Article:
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Microsoft and Mozilla work together for RSS

Discussion in 'MacBytes.com News Discussion' started by MacBytes, Dec 19, 2005.

  1. macrumors bot

  2. macrumors 6502a


    It's only an icon! Give me a break.:rolleyes:
  3. macrumors 601


    What about Safari?

    How about it, Apple? Replace that "RSS" icon with the one from FireFox (and now also MSIE7). As the guy says on the page, "it's better for users" (consistency).
  4. macrumors 68020


    Yes, this thing's been blown a bit out of proportions :p

    But, on the other hand, it could be seen as another sign that the IE team is more willing to cooperate with other browser vendors. Now if they could only do it on more important things...
  5. macrumors 65816


    In my opinion, it looks too close to the old icon for Airport, as seen here, including having nearly the same colors. I always wondered if the Firefox/Mozilla folks were (knowingly or unknowingly) inspired by the Airport icon.
  6. macrumors demi-god


    A more accurate icon would be this from Classic/OS9 :
  7. macrumors 6502a


    Why do I have this odd feeling that Microsoft found a way to slip some "soft" language in there so that in the future they can steal Firefox stuff legally. WOuldnt supprise me. That is how M$ works, right?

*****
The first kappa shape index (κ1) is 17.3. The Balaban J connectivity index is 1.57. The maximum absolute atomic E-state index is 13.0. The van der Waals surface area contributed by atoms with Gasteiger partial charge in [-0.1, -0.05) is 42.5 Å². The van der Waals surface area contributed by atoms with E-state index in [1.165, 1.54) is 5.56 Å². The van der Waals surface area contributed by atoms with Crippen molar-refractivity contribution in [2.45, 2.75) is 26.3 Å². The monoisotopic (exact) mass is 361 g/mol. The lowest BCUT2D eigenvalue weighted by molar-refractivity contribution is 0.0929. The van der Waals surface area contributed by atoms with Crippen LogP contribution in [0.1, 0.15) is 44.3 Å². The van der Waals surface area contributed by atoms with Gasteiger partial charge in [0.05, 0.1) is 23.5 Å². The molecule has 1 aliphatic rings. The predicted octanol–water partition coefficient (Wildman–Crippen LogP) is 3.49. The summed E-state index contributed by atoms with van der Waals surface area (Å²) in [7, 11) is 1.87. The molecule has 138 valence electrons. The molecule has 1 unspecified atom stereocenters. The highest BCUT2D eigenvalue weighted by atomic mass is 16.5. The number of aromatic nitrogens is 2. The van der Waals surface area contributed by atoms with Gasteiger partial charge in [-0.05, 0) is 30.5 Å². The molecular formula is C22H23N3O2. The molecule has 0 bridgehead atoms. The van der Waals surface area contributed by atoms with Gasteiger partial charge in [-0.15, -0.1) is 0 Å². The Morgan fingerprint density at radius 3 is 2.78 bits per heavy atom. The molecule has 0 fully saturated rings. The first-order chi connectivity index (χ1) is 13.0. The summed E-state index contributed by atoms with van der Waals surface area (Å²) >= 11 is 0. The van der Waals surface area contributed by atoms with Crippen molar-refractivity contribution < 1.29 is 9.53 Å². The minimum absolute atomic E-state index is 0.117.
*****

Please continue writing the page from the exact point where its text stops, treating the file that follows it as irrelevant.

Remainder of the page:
Sorry, I am a little synical.
  8. macrumors 65816


    Thank you, that is better. I searched on Google Images quickly, and the one I linked to was the best I could find. It didn't occur to me to fire up Classic and take a screen shot. :eek:
  9. macrumors 68040


    I have no proof, but I don't trust Microsoft about anything.

    I see this as the first overture to an "embrace and extend" attack.

    First they adopt a few icons. Then some other features unique to Mozilla/Firefox. Then they start changing these features in minor ways such that web sites have to choose between IE and Mozilla compatibility. Then, if web sites choose IE (as they usually do), they make the changes more extreme, marginalizing Mozilla users.

    All the while advertising that they conform to Mozilla's standards, and accusing Mozilla of violating them, of course.

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